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Tseng VL, Chlebowski RT, Yu F, et al. Association of Cataract Surgery With Mortality in Older Women: Findings from the Women’s Health Initiative. JAMA Ophthalmol. 2018;136(1):3–10. doi:10.1001/jamaophthalmol.2017.4512
How is cataract surgery associated with mortality outcomes in women with cataract?
In this prospective cohort study of 74 044 participants of the Women's Health Initiative with cataract, cataract surgery was associated with increased risk for all-cause mortality and mortality attributed to vascular, cancer-related, accidental, pulmonary, and infectious causes, even after adjusting for demographics and systemic and ocular comorbidities.
In women with cataract, cataract surgery may be associated with higher mortality risk related to multiple types of systemic illness. However, this study cannot determine whether death events are attributable to the surgery itself, a result of surgery postponement, or other factors.
Previous studies have suggested an association between cataract surgery and decreased risk for all-cause mortality potentially through a mechanism of improved health status and functional independence, but the association between cataract surgery and cause-specific mortality has not been previously studied and is not well understood.
To examine the association between cataract surgery and total and cause-specific mortality in older women with cataract.
Design, Setting, and Participants
This prospective cohort study included nationwide data collected from the Women’s Health Initiative (WHI) clinical trial and observational study linked with the Medicare claims database. Participants in the present study were 65 years or older with a diagnosis of cataract in the linked Medicare claims database. The WHI data were collected from January 1, 1993, through December 31, 2015. Data were analyzed for the present study from July 1, 2014, through September 1, 2017.
Cataract surgery as determined by Medicare claims codes.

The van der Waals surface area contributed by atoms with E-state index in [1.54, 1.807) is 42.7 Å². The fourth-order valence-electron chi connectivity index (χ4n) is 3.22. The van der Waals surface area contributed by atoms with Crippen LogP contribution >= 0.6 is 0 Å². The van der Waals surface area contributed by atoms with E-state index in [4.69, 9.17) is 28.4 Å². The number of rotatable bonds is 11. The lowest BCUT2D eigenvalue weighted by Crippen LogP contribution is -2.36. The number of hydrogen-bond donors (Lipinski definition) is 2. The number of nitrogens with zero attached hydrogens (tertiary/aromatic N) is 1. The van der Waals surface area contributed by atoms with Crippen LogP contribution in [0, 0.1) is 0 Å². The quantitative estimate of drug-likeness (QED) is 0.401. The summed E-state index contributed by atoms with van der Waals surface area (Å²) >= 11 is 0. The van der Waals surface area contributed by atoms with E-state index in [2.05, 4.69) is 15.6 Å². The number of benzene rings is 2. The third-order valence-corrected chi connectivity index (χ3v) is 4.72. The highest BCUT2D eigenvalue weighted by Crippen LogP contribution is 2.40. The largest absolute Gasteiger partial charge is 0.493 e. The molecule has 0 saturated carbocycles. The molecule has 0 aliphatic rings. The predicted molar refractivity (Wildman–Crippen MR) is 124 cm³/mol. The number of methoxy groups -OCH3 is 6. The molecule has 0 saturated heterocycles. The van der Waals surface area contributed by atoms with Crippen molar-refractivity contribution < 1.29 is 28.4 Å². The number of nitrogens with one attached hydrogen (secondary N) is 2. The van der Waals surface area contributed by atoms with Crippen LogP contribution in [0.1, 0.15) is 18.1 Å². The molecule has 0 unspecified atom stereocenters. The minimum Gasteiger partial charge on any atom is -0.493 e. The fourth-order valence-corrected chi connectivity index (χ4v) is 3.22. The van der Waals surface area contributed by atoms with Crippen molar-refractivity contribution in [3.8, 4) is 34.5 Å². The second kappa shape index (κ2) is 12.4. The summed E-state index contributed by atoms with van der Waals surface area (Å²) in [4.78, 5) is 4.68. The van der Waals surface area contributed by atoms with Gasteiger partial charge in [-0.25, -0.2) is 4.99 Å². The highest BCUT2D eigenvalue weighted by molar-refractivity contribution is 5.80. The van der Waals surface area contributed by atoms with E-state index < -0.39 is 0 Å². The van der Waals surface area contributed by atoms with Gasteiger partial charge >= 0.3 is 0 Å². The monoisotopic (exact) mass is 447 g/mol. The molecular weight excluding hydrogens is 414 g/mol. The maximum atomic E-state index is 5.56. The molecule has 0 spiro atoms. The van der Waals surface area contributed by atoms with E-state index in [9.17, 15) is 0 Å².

Main Outcomes and Measures
The outcomes of interest included all-cause mortality and mortality attributed to vascular, cancer, accidental, neurologic, pulmonary, and infectious causes. Mortality rates were compared by cataract surgery status using the log-rank test and Cox regression models with time-varying covariate cataract surgery status adjusting for demographics, systemic and ocular comorbidities, smoking, alcohol use, body mass index, and physical activity.
A total of 74 044 women with cataract in the WHI included 41 735 who underwent cataract surgery. Mean (SD) age was 70.5 (4.6) years; the most common ethnicity was white (64 430 [87.0%]), followed by black (5293 [7.1%]) and Hispanic (1723 [2.3%]). The mortality rate was 2.56 per 100 person-years in the cataract surgery group and 1.45 per 100 person-years in the cataract diagnosis group. In covariate-adjusted Cox models, cataract surgery was associated with higher all-cause mortality (adjusted hazards ratio [AHR], 1.07; 95% CI, 1.02-1.11) as well as higher mortality specific to vascular (AHR, 1.36; 95% CI, 1.26-1.46), cancer (AHR, 1.27; 95% CI, 1.18-1.38), accidental (AHR, 1.36; 95% CI, 1.05-1.76), pulmonary (AHR, 1.96; 95% CI, 1.62-2.37), and infectious (AHR, 1.37; 95% CI, 1.14-1.65) diseases. Neurologic death causes were not associated with cataract surgery (AHR, 0.98; 95% CI, 0.83-1.17)
Conclusions and Relevance
In older women with cataract in the WHI, cataract surgery was associated with higher risk for total and cause-specific mortality (except for neurologic causes). Further study of the interplay of cataract surgery, systemic disease, disease-related mortality, and the best timing of when to undergo cataract surgery would be informative for improved patient care.
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